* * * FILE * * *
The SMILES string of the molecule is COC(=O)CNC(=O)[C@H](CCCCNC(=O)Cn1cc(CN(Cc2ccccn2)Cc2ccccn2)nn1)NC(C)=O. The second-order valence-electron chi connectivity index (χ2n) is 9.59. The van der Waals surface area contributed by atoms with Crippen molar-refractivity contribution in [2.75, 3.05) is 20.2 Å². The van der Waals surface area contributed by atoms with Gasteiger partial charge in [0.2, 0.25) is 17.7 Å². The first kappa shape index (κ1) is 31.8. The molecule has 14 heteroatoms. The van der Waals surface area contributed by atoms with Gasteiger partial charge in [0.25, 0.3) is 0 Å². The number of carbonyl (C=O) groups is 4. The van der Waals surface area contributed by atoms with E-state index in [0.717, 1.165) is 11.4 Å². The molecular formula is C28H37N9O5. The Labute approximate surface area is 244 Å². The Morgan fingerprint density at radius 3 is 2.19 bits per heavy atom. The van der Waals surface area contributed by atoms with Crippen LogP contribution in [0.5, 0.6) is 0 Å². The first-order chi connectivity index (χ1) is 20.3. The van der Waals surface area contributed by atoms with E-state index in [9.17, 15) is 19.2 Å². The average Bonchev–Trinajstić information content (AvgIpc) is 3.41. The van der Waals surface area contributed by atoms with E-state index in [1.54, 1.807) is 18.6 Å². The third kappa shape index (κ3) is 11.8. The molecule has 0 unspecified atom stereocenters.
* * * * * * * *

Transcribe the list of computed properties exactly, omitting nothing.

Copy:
The SMILES string of the molecule is COC(=O)CNC(=O)[C@H](CCCCNC(=O)Cn1cc(CN(Cc2ccccn2)Cc2ccccn2)nn1)NC(C)=O. The second-order valence-electron chi connectivity index (χ2n) is 9.59. The van der Waals surface area contributed by atoms with Crippen molar-refractivity contribution in [2.75, 3.05) is 20.2 Å². The van der Waals surface area contributed by atoms with Gasteiger partial charge in [0.2, 0.25) is 17.7 Å². The first kappa shape index (κ1) is 31.8. The molecule has 14 heteroatoms. The van der Waals surface area contributed by atoms with Gasteiger partial charge in [0.25, 0.3) is 0 Å². The number of carbonyl (C=O) groups is 4. The van der Waals surface area contributed by atoms with E-state index in [0.717, 1.165) is 11.4 Å². The molecular formula is C28H37N9O5. The Labute approximate surface area is 244 Å². The Morgan fingerprint density at radius 3 is 2.19 bits per heavy atom. The van der Waals surface area contributed by atoms with Crippen LogP contribution in [0.5, 0.6) is 0 Å². The first-order chi connectivity index (χ1) is 20.3. The van der Waals surface area contributed by atoms with E-state index in [9.17, 15) is 19.2 Å². The average Bonchev–Trinajstić information content (AvgIpc) is 3.41. The van der Waals surface area contributed by atoms with E-state index in [1.54, 1.807) is 18.6 Å². The third kappa shape index (κ3) is 11.8. The molecule has 0 unspecified atom stereocenters.